14. American Born Chinese by Gene Luen Yang
    • Alternates three interrelated stories about the problems of young Chinese Americans trying to participate in the popular culture.
  15. March by John Lewis
    • March is a vivid first-hand account of John Lewis’ lifelong struggle for civil and human rights, meditating in the modern age on the distance traveled since the days of Jim Crow and segregation. Rooted in Lewis’ personal story, it also reflects on the highs and lows of the broader civil rights movement.
  16. Miles Morales by Jason Reynolds
    • As a student at Brooklyn Visions Academy, Miles Morales knows he’s lucky. Not all kids get this opportunity, especially not kids from his neighborhood. With his quirky best friend Ganke, this school year is gonna be a blast. Right? Wrong. Miles has a secret. He’s actually Spider-Man. Well not THE Spider-Man but A Spider-Man. Pretty much the only Spider-Man in town now that Peter Parker is gone.
  17. El Deafo by Cece Bell
    • The author recounts in graphic novel format her experiences with hearing loss at a young age, including using a bulky hearing aid, learning how to lip read, and determining her “superpower.”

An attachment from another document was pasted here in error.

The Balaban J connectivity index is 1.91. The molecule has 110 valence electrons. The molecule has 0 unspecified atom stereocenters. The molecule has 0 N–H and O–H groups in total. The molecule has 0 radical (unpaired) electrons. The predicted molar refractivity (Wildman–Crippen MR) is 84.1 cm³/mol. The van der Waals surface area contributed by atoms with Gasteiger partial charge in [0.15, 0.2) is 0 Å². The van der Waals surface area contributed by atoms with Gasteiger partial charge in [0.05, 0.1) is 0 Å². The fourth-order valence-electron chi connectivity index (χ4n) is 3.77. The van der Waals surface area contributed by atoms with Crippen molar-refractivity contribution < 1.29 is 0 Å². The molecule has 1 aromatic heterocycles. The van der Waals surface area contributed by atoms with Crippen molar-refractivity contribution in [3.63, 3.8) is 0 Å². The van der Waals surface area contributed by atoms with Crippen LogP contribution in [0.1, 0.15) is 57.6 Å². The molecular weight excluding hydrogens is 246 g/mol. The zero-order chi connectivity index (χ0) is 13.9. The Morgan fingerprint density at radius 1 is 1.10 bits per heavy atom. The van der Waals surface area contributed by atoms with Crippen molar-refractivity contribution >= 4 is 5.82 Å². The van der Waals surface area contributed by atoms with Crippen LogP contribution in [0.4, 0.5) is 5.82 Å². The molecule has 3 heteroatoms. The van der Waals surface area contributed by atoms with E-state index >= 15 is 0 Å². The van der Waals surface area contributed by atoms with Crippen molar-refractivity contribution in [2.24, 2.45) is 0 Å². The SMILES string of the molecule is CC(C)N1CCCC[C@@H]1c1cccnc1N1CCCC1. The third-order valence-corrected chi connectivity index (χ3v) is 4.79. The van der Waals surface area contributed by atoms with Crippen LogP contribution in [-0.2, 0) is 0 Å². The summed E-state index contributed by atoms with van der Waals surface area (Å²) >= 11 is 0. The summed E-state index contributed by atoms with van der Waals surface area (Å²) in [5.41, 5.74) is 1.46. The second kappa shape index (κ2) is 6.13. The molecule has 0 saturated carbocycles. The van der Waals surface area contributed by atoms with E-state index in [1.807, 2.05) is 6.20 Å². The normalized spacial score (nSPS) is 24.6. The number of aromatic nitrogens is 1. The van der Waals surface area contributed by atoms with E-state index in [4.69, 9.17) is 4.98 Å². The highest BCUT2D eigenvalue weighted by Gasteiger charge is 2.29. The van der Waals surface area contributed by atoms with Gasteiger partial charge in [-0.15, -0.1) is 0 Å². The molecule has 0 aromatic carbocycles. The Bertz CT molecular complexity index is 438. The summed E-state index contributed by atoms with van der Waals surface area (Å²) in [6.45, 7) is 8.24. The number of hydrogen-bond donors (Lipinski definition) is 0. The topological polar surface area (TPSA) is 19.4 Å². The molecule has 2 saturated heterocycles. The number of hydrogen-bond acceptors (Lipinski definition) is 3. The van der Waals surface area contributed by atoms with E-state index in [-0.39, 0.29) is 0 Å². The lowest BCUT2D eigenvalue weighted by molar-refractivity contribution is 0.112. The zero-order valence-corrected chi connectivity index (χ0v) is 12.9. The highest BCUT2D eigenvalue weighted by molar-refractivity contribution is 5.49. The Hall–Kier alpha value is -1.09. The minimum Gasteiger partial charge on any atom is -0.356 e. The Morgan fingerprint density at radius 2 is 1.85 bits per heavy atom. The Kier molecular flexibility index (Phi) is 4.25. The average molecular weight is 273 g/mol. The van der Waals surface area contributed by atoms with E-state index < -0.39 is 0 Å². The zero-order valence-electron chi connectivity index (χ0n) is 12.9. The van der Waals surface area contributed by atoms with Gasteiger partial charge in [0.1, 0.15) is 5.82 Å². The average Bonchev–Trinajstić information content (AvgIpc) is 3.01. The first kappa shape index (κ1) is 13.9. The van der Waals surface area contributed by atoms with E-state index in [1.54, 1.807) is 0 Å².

18. Ghosts by Raina Telgemeier
    • Catrina and her family move to Bahía de la Luna, a small town on the Northern California coast, hoping that the cool, salty air will help her little sister, Maya, who suffers from cystic fibrosis. Cat is not happy about leaving her friends, and becomes even more upset about the move when a neighbor informs the sisters that the town is inhabited by ghosts, and that Dia de los Muertos– a time of year when ghosts reunite with their loved ones– is coming up and is celebrated by the entire town.
  19. One Crazy Summer by Rita Williams-Garcia
    • In the summer of 1968, after traveling from Brooklyn to Oakland, California, to spend a month with the mother they barely know, eleven-year-old Delphine and her two younger sisters arrive to a cold welcome as they discover that their mother, a dedicated poet and printer, is resentful of the intrusion of their visit and wants them to attend a nearby Black Panther summer camp.
  20. Legend by Marie Lu
    • In a dark future, when North America has split into two warring nations, fifteen-year-old Day–a famous criminal, and prodigy June–the brilliant soldier hired to capture him, discover that they have a common enemy.